2021 National Youth Science Camp

In response to the COVID-19 pandemic, the 2021 National Youth Science Camp (NYSCamp) will be an entirely virtual experience!

One hundred thirty delegates have been selected to attend the 2021 NYSCamp from across the United States and twelve Western Hemisphere nations. In a one time increase of international delegates, because of the virtual nature of the camp, we will be welcoming a total of 50 international delegates from Argentina, The Bahamas, Bolivia, Brazil, Canada, Chile, Colombia, Costa Rica, Ecuador, Jamaica, Mexico, and Trinidad and Tobago.

The National Youth Science Foundation continues to pursue its mission to inspire lifelong engagement and ethical leadership in STEM fields, and we desire to honor delegates for their talents and accomplishments, provide them opportunities to build relationships, and challenge them in inspiring ways. The virtual camp will include a world-class lecture series, directed studies, seminars, cabin meetings, and special virtual concerts along with other surprise events. Delegates will also be encouraged to disconnect, spend time with family and friends, and safely explore the outdoors in their home communities over the weekends at camp.

Speakers and presenters have been selected from among prestigious and up-and-coming STEM professionals who are making a difference in their fields of study and are changing the world for good. At Camp we’ll explore scientific epistemologies; the vastness of space and the oceans; the microcosms of microbes and CRISPR; statistical analysis; the powerful potential of technology; electrical grids; cutting-edge neuroscience research; communicating science; and the varied possibilities of shaping STEM policy. Delegates will have many opportunities to interact and connect with one another in interactive sessions with our speakers and presenters. Even though we can’t gather in the mountains of West Virginia, the 2021 Virtual National Youth Science Camp will be an engaging, exciting, and unforgettable experience!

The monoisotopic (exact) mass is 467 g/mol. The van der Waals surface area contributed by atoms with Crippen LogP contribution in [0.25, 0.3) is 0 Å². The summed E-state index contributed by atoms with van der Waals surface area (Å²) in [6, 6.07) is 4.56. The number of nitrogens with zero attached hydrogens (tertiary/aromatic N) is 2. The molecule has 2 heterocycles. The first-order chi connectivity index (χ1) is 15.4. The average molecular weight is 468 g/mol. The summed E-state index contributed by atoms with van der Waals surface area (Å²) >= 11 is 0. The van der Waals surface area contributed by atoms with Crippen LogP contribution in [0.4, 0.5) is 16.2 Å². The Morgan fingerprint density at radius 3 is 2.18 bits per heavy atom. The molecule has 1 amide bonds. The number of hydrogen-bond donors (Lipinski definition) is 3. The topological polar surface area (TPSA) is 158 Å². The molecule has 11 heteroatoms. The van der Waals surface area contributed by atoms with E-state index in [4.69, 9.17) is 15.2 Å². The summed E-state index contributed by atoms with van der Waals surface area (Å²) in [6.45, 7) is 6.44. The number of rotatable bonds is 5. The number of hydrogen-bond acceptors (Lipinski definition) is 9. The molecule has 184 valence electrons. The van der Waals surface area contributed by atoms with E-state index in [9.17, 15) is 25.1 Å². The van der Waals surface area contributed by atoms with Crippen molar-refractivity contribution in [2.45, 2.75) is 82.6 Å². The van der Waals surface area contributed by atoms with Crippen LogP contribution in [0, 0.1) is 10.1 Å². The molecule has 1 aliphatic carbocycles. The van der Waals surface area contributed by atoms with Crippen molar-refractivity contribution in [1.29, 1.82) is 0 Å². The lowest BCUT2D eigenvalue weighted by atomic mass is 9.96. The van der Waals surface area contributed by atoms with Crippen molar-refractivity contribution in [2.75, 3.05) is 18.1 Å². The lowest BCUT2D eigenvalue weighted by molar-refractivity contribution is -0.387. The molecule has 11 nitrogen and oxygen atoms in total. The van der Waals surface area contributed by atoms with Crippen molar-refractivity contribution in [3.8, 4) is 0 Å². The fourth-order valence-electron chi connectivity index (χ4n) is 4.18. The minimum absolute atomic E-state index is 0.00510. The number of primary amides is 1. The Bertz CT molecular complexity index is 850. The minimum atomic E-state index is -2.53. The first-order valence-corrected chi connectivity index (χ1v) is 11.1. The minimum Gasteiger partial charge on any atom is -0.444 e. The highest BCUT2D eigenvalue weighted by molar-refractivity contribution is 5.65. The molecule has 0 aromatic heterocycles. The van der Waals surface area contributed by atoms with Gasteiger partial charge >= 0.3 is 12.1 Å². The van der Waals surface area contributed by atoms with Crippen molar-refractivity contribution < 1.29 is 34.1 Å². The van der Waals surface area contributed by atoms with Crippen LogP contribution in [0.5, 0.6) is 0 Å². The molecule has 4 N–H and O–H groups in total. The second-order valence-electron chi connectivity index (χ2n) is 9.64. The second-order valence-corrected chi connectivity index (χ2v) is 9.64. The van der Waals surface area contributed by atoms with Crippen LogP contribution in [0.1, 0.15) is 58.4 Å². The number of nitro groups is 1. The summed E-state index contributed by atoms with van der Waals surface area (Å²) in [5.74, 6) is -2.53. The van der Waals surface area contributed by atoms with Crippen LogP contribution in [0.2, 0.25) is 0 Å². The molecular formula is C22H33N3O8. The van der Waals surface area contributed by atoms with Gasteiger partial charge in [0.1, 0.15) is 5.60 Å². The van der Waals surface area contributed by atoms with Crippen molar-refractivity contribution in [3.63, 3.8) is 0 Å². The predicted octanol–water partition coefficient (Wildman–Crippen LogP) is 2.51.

Public Delegate Yearbook

Lecture Series

DateLecturerTitle
June 28Shiva Rajagopal
Embedded Software Engineer
Google Fitbit
Martha Wehrle Opening Lecture:
Computers are Stupid (and Science Camp Saves the World)
June 29Katie Inderbitzen, PhD
Postdoctoral Researcher
“What’s Underneath the Underneath?” Exploring the deep seafloor and subseafloor
June 30David Lengyel, PhD
Former Chief Risk Officer
NASA Human Exploration & Operations Mission Directorate
The Columbia Accident: Risk Management, Decision Making, and Organizational Lessons Learned
July 1Scott Boyle, PhD
Vice President of Business and Corporate Development
Forma Therapeutics
Science the S#!T out of your career
July 2Kennan Salinero, PhD
Executive Director
ReImagine Science
Science – Where is the Wilderness?
July 5Hershel “Woody” Williams
Medal of Honor Recipient, WWII, USMC (Ret.) & Chairman Emeritus
The Woody Williams Foundation
Freedom Demands Service and Sacrifice
July 6Enrique Lin Shiao, PhD
Postdoctoral Research Fellow
Doudna Lab at the University of California Berkeley
From making DNA smileys to improving CRISPR applications
July 7Eric Macbeth
Project Director
Freeport LNG
Electrical Grids for the 21st Century
July 8Kara Tinker, PhD
Research Scientist
National Energy Technology Laboratory
Run the World (Microbes): Technologies, Applications, and Emerging Research in Microbial Ecology
July 9Alyson Wilson, PhD
Associate Vice Chancellor for National Security and Special Research Initiatives
Office of Research and Innovation, North Carolina State University
Data, Statistics, and Big Science
July 12Michelle Amos
Former Systems Engineer
NASA, Kennedy Space Center
NASA Engineering to Benefit Life on Earth
July 13Alison Barker, PhD
Group Leader
Max Planck Institute for Brain Research, Frankfurt, Germany
Notes from underground: Lessons in cooperation and communication from the naked mole-rat
July 14Josh Shiode, PhD
Federal Affairs Director
Pacific Northwest National Laboratory (PNNL)
AAAS Science Policy Panel Discussion
July 15Radha Ganesan & Lydia Franco
Assistant Professors of Practice
Alan Alda Center for Communicating Science
Communication is Key!
July 16David Hackleman, PhD
Retired Linus Pauling Chair of Chemical Engineering
Oregon State University
How to have fun at a company inventing things needed on a schedule
July 19Karla-Louise Herpoldt, PhD
Scientist
Seagen
Avoid Boring People.* Live lessons Learnt in the Laboratory
July 20Emily Serazin
Boston Consulting Group
Getting Vaccines Around the World

Press About National Youth Science Camp

National Youth Science Camp Will Stay Virtual This Year WVMetroNews

Shiva Rajagopal to Speak at the 2021 National Youth Science Camp’s Martha Wehrle Opening Lecture NYSF

National Youth Science Camp kicks off another virtual program due to COVID-19 WVMetroNews July 5, 2021

National Youth Science Camp welcomes 59th delegation virtually NYSF July 14, 2021

Sponsors

This year’s delegation included an unprecedented one-time increase to fifty international delegates made possible by a generous contribution and cooperation from the U.S. Department of State’s Bureau of Educational and Cultural Affairs (ECA). The camp was also made possible through generous contributions from the State of West Virginia, Northrup Grumman, the Martha Gaines and Russell Werhle Memorial Foundation, the Daywood Foundation, SCHED, and NYSCamp alumni and friends. 

For Press Information about the 2020 NYSCamp click here